Jeff O'Handley, Author

Jeff O'Handley

The Doubting Writer Finds His Voice

Information Overload

“Too much of everything is just enough” — I Need A Miracle, John Perry Barlow/Bob Weir

At some point in the latter stages of the last century–and trust me, though we are now a decade into the twenty-first century, I still think of ‘the last century’ as meaning the 1800’s–we entered THE INFORMATION AGE. It is largely great. When I hit the ‘publish’ button at the top of this page, my thoughts and ramblings will be available to anyone with access to a computer and the internet. If I want to find out more about haberdashers in Victorian England, I can do it without having to leave the comforts of home, without getting buried by a pile of books in my local library, or without having to wait weeks for my library to get those books on inter-library loan. I can get real-time information on stocks, watch a solar eclipse as it happens–in Australia! Check my credit score. I can access nearly any newspaper, check out the traffic at Exit 45 on the Long Island Expressway, or see just what business is  on the corner of Chestnut and Main in Sheboygan.

For writers in my particular stage of development, the Information Age is awesome not just because of what it brings to our work, but because of the speed it allows us to query at, and the window it gives us into the process. But sometimes I have to wonder: Is it too much?

The web giveth, and the web giveth some more. In the case of querying agents, the web giveth uth specific information on each agent. “Send a query and five pages,” says Agent X on her agency website. “Submit your query by e-mail along with a synopsis and three chapters embedded in the e-mail,” says another. “Attachments are fine,” says a third. Great information to have, easily found, and we tailor our queries to give each agent what she wants.

But the web giveth more. The web giveth uth (right, I’ll stop that now) pages upon pages on how to write a good query. And the web giveth us sites like Query Shark and The Quintessentially Questionable Query Experiment (where yours truly is likely to end up some time soon) and Absolute Write’s Query Letter Hell, where your query can be deconstructed like it’s Dickens in a literature class, ripped apart for you to rebuild into the Six Million Dollar Query, able to stop any agent or editor in their tracks. The web gives us contests to post our queries and first two-fifty, all in the name of helping us get better, helping us get published. And you have myriad sites where you can discuss the craft ad infinitum, where you can ask if prologues are bad and how long your chapters should be, and whether you should use ‘that’ or ‘which’. And while I’ve wondered before if all this information makes us lazy, the fact is, it’s a great thing. But again, is it too much?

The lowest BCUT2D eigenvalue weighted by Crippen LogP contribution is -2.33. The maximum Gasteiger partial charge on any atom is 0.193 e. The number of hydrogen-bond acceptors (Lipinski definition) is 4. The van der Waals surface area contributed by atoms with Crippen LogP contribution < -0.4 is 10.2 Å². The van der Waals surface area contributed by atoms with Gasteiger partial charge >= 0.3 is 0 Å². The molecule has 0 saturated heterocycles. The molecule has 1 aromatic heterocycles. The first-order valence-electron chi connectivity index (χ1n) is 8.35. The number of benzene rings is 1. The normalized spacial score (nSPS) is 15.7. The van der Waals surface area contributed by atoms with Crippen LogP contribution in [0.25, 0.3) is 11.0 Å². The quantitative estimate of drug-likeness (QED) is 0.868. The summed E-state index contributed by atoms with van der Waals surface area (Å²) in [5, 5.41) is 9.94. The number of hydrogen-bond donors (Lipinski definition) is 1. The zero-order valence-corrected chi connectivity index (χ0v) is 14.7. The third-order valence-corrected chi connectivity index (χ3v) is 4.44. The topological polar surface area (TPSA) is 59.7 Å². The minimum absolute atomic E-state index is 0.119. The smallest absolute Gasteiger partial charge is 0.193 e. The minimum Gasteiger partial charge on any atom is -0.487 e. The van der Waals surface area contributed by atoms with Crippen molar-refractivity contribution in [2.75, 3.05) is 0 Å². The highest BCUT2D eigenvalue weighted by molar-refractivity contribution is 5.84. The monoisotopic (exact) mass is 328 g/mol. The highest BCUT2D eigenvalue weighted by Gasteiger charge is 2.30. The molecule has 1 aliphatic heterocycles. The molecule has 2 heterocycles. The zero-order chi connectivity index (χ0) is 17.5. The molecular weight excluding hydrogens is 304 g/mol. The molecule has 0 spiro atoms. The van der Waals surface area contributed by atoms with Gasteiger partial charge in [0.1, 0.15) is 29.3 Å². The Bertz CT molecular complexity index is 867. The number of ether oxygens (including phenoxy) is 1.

Earlier in the week I found myself poking around on Query Tracker, looking at the comments posted about Agents I’ve Queried and Agents I Plan on Querying. Generally, querying is a ‘Fire and Forget’ exercise. There are some who are insanely fast (two minutes! My personal record for a rejection was five hours), but by and large, the best thing you can do is send the query, move on to the next one, and when you’re done with this batch, get back to writing something new. I’ve gotten mostly good at doing this, but I’ve also found myself checking agent blogs and Twitter feeds, trying to see where they are (‘status: read all queries through 4/15; if you sent before that and haven’t heard anything, resend’), trying to figure out where my little old query is in the process. No doubt, you’ve seen these kinds of things on boards that deal with this sort of thing: “Oh, no! This person submitted after me and got a request for partial! What does that mean?” Or “SuperAgent’s response time to fulls is X weeks and I’m at X weeks + 1 day–should I nudge?”

By and large, the thing to do is chill out. Write the letter, send the letter, log it in your little spreadsheet or notebook or whatever. Fire and forget.

Yeah, right.

Have a great weekend, all!

5 Responses

  1. I'm never able to fire and forget completely, and I do think in part this is because it's so easy to look up more and more information (query status, query response time averages, etc.) I have thought before that my mental health would be better without these things. But they're addictive 🙂 Good luck!

  2. Hah! I love this post. It's very well-written and pretty funny too. I know it's so hard for us writers to do but it really is a set it and forget it kind of thing. My personal records for a query reject was 4 minutes. But yeah unless the agent has your partial or full, you should not obsess over it. Even if they do have a full or partial, find out what their "nudge" time is and then add 2 weeks to it! Sometimes the internet does feel like too much. But I find it's mostly because I end up surfing the net for hours when I only meant to do 5 minutes of research instead of working on my book. In terms of the conflicting information out there, eventually you have to draw your own conclusions.

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